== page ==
Cassidy Freeman Exclusive Interview SMALLVILLE

     December 3, 2010

In the Smallville episode “Luthor,” premiering on December 3rd, Tess (Cassidy Freeman) acquires a Kryptonian box that once belonged to Lionel Luthor (John Glover). When Clark Kent (Tom Welling) accidentally activates the box, he’s transported to a parallel universe where Lionel found Clark in the cornfields instead of the Kents. In this universe, everything is different – Clark Luthor is a murderer and Lois Lane (Erica Durance) is engaged to Oliver Queen (Justin Hartley) – and Clark Kent must figure out how to get back to Earth where Clark Luthor was transported in his place.

Now in its 10th and final season, this modern retelling of a hero’s legendary origins is upping the stakes for everyone, as it nears its series conclusion. In a recent exclusive phone interview with Collider, actress Cassidy Freeman, who plays a character that walks a fine line between good and villainous herself, talked about how surprised she’s been by Tess’ emotional depth over the last couple of seasons, how incredible it was to find out that Tess is actually a Luthor, what it’s been like to work with Tom Welling as both a co-star and a director, and the fact that there are qualities in Tess that she both admires and would like to change. She also said that there are some things that she’d definitely like to take with her from the set, once the series is done. Check out what she had to say after the jump:

Question: How did you originally get involved with Smallville? Since you came into it after it had been on the air for awhile, had you been familiar with it at all?

CASSIDY FREEMAN: I was not familiar with it. I shot a pilot with Justin Hartley, three years ago. We shot a pilot together, for The CW, that didn’t end up getting picked up, so I got to know him before Smallville. He’d already played Green Arrow in two seasons, sporadically. I just went in to audition and got the part somehow, and then realized that he was also going to be coming in as a series regular, so it was exciting to get to work with a friend.

Did you have any idea how big a part of the story Tess would become, especially in the last two seasons?

FREEMAN: I had my hopes. But, of course, I didn’t know until it happened.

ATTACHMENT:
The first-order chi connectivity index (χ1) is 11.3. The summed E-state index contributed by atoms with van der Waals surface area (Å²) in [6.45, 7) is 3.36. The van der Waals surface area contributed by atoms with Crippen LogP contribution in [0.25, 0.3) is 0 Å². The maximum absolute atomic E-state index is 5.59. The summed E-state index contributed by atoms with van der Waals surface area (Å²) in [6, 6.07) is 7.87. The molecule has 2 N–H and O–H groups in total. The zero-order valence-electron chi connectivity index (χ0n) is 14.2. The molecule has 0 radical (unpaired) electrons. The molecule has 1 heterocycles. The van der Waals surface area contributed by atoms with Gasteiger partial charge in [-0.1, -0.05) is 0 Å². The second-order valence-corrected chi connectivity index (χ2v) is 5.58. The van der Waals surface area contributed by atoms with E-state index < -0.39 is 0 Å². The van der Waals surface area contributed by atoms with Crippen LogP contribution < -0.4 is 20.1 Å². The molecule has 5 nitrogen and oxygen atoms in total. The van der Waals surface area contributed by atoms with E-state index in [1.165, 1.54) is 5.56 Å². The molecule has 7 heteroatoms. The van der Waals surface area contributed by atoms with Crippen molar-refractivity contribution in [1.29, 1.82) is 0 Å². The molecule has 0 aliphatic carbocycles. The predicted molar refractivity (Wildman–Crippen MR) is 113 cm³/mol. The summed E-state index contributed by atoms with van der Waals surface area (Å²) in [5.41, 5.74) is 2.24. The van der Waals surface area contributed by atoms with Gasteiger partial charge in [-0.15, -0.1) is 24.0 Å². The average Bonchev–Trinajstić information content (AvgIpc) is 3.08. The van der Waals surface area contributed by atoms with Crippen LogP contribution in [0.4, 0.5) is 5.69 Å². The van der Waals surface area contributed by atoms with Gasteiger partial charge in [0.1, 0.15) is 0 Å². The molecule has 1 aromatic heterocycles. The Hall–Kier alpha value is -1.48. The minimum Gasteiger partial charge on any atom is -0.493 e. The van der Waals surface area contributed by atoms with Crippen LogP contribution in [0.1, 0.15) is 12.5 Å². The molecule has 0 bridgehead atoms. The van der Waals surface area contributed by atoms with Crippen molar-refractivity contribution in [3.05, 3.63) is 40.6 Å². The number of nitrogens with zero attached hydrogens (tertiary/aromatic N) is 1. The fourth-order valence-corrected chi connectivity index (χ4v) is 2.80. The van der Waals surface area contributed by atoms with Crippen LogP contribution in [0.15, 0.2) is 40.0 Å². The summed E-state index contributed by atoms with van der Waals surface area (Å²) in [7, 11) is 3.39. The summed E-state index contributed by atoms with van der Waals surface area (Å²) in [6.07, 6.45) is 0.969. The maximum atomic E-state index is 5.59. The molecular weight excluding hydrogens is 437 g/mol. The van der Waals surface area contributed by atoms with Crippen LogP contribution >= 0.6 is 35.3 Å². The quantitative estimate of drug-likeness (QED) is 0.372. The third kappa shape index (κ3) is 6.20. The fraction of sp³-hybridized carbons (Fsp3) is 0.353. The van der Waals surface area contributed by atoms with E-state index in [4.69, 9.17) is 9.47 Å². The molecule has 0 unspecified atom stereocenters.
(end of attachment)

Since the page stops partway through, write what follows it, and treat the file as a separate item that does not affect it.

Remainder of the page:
How surprised have you been with your character’s story arc, since you started out on the show? Could you ever have predicted that she’s end up where she has?

FREEMAN: No, I couldn’t. To be honest, I didn’t really have a lot of previous ideas. I thought it was going to maybe be a job that lasted one year, so the fact that it lasted three, and the fact that I got to become a Luthor (she discovered on a recent episode that she was born Lutessa Lena Luthor to her father, Lionel) is incredible. I had positive expectations, but nothing specific, so I am pleasantly surprised.

What were you most surprised to learn about Tess, as a character?

FREEMAN: Her emotional depth was something that was a little bit surprising to me. On a show where a lot of these characters are comic book characters, and they’re predictable in some ways, whether that’s bad or good, Tess really surprised me and others, in being a really human character that had deep emotion. You never really knew what she was going to do. With a villain, you always know they’re going to do bad. With a hero, you always know that they’re going to at least try to do good. Those moments where you can play against that are the interesting moments. With her, you never know, so I found that to be my favorite part about her.

What can fans expect from this week’s episode, entitled “Luthor”? Is there anything you’re excited about fans getting to see, as far as Tess is concerned?

FREEMAN: Yeah, I’m really excited for people to see a different side of Tess. Just getting to play a different side of her was really fun and explorative. The ability for her to play with her father and know who her father is, was also really exciting. I think fans will like that. And, you get to see a different side of Clark, which is always fun.

How was it to have John Glover back on the show, and have some of the other characters come back for the last season?

FREEMAN: It has been a lot of fun. It’s like a reunion, of sorts. I think that Brian [Peterson] and Kelly [Souders], and everybody, did a really good job of bringing people back, tying together storylines and having it feel like a big bow on the end of 10 years of television. I don’t know if it would have been as good without that.

Was it fun to have one of the show’s executive producers (Kelly Souders) make her directorial debut with this week’s episode? Is it nice to have a director who knows the characters so well?

FREEMAN: Yes. Kelly came in really prepared and really available for interpretation, and I think that was really important for this episode, in particular. Because she knows the characters so well, she knows exactly what she wants to see. Unlike other directors, where maybe their job is on the line, Kelly had a lot of freedom in that, and I think it shows in her directing. It looks really, really good.